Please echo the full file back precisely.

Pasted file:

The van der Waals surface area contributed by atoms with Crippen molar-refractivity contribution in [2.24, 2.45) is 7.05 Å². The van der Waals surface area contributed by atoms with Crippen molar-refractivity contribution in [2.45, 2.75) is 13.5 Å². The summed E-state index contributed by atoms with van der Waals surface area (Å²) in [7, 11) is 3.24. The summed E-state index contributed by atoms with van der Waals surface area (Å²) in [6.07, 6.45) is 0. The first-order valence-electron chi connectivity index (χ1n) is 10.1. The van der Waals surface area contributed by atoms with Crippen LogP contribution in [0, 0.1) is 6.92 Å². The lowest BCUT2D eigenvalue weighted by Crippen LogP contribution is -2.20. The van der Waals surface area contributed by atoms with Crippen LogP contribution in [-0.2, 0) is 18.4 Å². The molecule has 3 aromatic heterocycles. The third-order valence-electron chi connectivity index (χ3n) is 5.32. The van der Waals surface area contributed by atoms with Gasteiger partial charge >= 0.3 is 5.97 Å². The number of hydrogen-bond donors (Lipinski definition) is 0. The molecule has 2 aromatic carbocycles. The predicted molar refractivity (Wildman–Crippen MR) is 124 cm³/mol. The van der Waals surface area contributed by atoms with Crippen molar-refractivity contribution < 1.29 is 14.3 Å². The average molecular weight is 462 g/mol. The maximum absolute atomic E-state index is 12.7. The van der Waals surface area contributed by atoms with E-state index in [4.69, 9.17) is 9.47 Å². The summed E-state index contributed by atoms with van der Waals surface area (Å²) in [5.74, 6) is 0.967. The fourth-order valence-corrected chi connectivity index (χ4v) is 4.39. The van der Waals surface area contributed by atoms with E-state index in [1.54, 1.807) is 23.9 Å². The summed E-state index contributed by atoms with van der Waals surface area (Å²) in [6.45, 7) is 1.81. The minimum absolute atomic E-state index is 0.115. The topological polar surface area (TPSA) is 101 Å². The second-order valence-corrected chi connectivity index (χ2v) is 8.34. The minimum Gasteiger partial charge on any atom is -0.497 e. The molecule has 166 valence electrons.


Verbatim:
The van der Waals surface area contributed by atoms with Crippen molar-refractivity contribution in [2.24, 2.45) is 7.05 Å². The van der Waals surface area contributed by atoms with Crippen molar-refractivity contribution in [2.45, 2.75) is 13.5 Å². The summed E-state index contributed by atoms with van der Waals surface area (Å²) in [7, 11) is 3.24. The summed E-state index contributed by atoms with van der Waals surface area (Å²) in [6.07, 6.45) is 0. The first-order valence-electron chi connectivity index (χ1n) is 10.1. The van der Waals surface area contributed by atoms with Crippen LogP contribution in [0, 0.1) is 6.92 Å². The lowest BCUT2D eigenvalue weighted by Crippen LogP contribution is -2.20. The van der Waals surface area contributed by atoms with Crippen LogP contribution in [-0.2, 0) is 18.4 Å². The molecule has 3 aromatic heterocycles. The third-order valence-electron chi connectivity index (χ3n) is 5.32. The van der Waals surface area contributed by atoms with Gasteiger partial charge >= 0.3 is 5.97 Å². The number of hydrogen-bond donors (Lipinski definition) is 0. The molecule has 2 aromatic carbocycles. The predicted molar refractivity (Wildman–Crippen MR) is 124 cm³/mol. The van der Waals surface area contributed by atoms with Crippen molar-refractivity contribution < 1.29 is 14.3 Å². The average molecular weight is 462 g/mol. The maximum absolute atomic E-state index is 12.7. The van der Waals surface area contributed by atoms with E-state index in [4.69, 9.17) is 9.47 Å². The summed E-state index contributed by atoms with van der Waals surface area (Å²) in [5.74, 6) is 0.967. The fourth-order valence-corrected chi connectivity index (χ4v) is 4.39. The van der Waals surface area contributed by atoms with E-state index in [1.54, 1.807) is 23.9 Å². The summed E-state index contributed by atoms with van der Waals surface area (Å²) in [6.45, 7) is 1.81. The minimum absolute atomic E-state index is 0.115. The topological polar surface area (TPSA) is 101 Å². The second-order valence-corrected chi connectivity index (χ2v) is 8.34. The minimum Gasteiger partial charge on any atom is -0.497 e. The molecule has 166 valence electrons.